No one would ever dare play such a destructive game with a rose. Yet, the rose — depending on its variety — has a host of petals — sometimes too many to count.
And sometimes, they’re just unique. Take, for example, the famous Green Rose. Formally called the Rosa chinensis viridiflora, the flower of this rose is green. But, upon closer examination, rosarians explain that what appears to be petals of a bloom is actually a host of sepals.
The petals of the rose.
Normally, a rose bloom is defined as having a minimum of five petals. But as you’ll soon learn from the vast varieties of roses, this is seldom the case. In most cases, roses have more — many more — petals than just five.
In some cases so many petals exist on a single bloom that there are literally too many for the bloom to open fully except in the hottest of weather.
In many cases, the number — as well as the color — of the petals are just so fabulous that even if the plant blooms only once during the summer. . . Well, it was well worth the wait just to witness this gorgeous flower.
The most common of the petal formations — and yes, there is some uniformity and commonality to these! — fall into three major categories: single, semi-double, and double or sometimes called fully double.
The single formation is explained in its name. It’s simply a single row of petals — and yes, the most usual number of petals is five.
The semi-double formation contains only two –sometimes three — rows of petals with 12 to 16 petals in all.
The double formation or fully double formation contains lots of petals. A bloom is considered as part of the formation if it has more than 17 petals.
Sometimes you’ll find several more formations. And this is where the names get a little tricky and can cause some confusion. Some rosarians call a fully double formation of any flower that has between 26 and 40 petals.
If you speak with other rose hobbyists be aware of this overlap in names. But some roses have even more than 40 petals (imagine the beauty!). These are normally called “very double.” (No, I agree it’s not a very imaginative name, but it fits the description!)
And then there’s the arrangement of the petals.
While we’re on the topic of petals, let’s go into just a little bit more detail. Because in addition to the classification of roses by the number of roses, these beauties are also classified by the arrangement of the petals as they unfurl. (Do you ever think that rosarians just love to classify things?)
But, it’s true. And this classification comes into use when the flowers are in exhibition.
Many-petaled rose flowers with great or formal form are often called exhibition roses. These blooms are gracefully shaped whose petals are symmetrically arranged in an attractive circular outline coming to rest in a high pointed center. Yes, indeed, it is really a thing of beauty.
The arrangement of this unfurling of petals is judged on the symmetry as well as the spacing of the gaps. The center of the bloom — for judging purposes — should be well-defined, rising high within the flower and pointed.
From the side, you should notice the natural symmetry of the structure. The petals unfurl — ideally – uniformly from the center.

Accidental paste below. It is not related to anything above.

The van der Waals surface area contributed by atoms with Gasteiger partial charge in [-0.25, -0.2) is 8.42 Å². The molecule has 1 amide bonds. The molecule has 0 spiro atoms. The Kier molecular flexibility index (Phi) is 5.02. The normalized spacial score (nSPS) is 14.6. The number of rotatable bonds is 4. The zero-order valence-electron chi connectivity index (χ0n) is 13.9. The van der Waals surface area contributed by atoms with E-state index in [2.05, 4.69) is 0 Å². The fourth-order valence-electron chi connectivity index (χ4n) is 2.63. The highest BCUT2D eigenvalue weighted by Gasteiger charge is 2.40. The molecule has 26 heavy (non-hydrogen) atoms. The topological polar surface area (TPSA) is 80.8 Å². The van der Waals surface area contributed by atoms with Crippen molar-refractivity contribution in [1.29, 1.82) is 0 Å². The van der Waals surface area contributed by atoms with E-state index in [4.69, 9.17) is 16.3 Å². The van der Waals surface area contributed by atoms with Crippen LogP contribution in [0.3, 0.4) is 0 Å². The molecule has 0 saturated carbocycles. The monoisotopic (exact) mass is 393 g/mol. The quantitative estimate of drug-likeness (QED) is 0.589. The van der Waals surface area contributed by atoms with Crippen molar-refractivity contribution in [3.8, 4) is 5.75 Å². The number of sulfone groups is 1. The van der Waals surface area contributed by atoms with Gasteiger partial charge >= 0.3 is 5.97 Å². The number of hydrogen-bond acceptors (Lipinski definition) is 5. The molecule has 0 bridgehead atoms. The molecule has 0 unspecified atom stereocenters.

The outer row of the petal should be as close as possible to a horizontal plane.
Of course, each variety has its own inherent characteristics, as you might expect. But each exhibition rose is at its unique perfect phase of bloom when it is between half and three-quarters of the way open.
When you’re growing a garden, decorative or an informal rose, the bloom itself is not held to quite the same high standard. The flower itself is not as well-defined as an exhibition rose, nor does it need to be as high or as pointed in the center.
Ruffled, sometimes called wavy petals, as well as cupped, those turned inward are accepted. This variety also has fewer petals than most of the other classifications.
If rose forms are so important, just exactly, you’re wondering right now what affects the formation of the petals themselves. Well, if you’re thinking that it’s mostly genetics, you’re right… to a point
Three of the most important factors — after genetics — in rose formations are climate conditions, cultivation and the exact weather conditions as well.
A rose of substance.
Petals are also viewed and judged by their substance. This is defined by the petals’ stability and durability. Most importantly — and this should come as no surprise — substance is also judged by how long it retains its quality in a vase.
The substance of a rose petal also depends on the amount of moisture the petals have absorbed. But, perhaps most importantly, the substance is demonstrated in the texture, firmness, crispness, thickness, and toughness of the petals.
You can determine the substance of petals for yourself. Touch a petal. Go ahead, the chances are it’s not going to fall to pieces (not if it has any substance at least!). Is the petal thick? Look at it closely. A true petal of substance has an opalescent sparkle and sheen to it. And if it’s a red rose, it’ll have a velvety appearance to it.
The color of petals
Of course, rose petals are also judged by their colors. The elements that contribute to the petals degree of cover are . . . dare I say elementary. As you can imagine the bloom whose petals are bright, clear and vivid are usually prized more than others.
But in addition to that, the hue of the color is a factor as well. This factor includes the visual impact the petals have on the eye as well as how it distinguishes itself from other colors.
To this end, rosarians refer to something called chroma. This is the intensity and purity of the hue. Ideally, the petals should have no gray or white in their hue. And in fact, the idea petal of substance would be an amazing blend of brightness and chroma.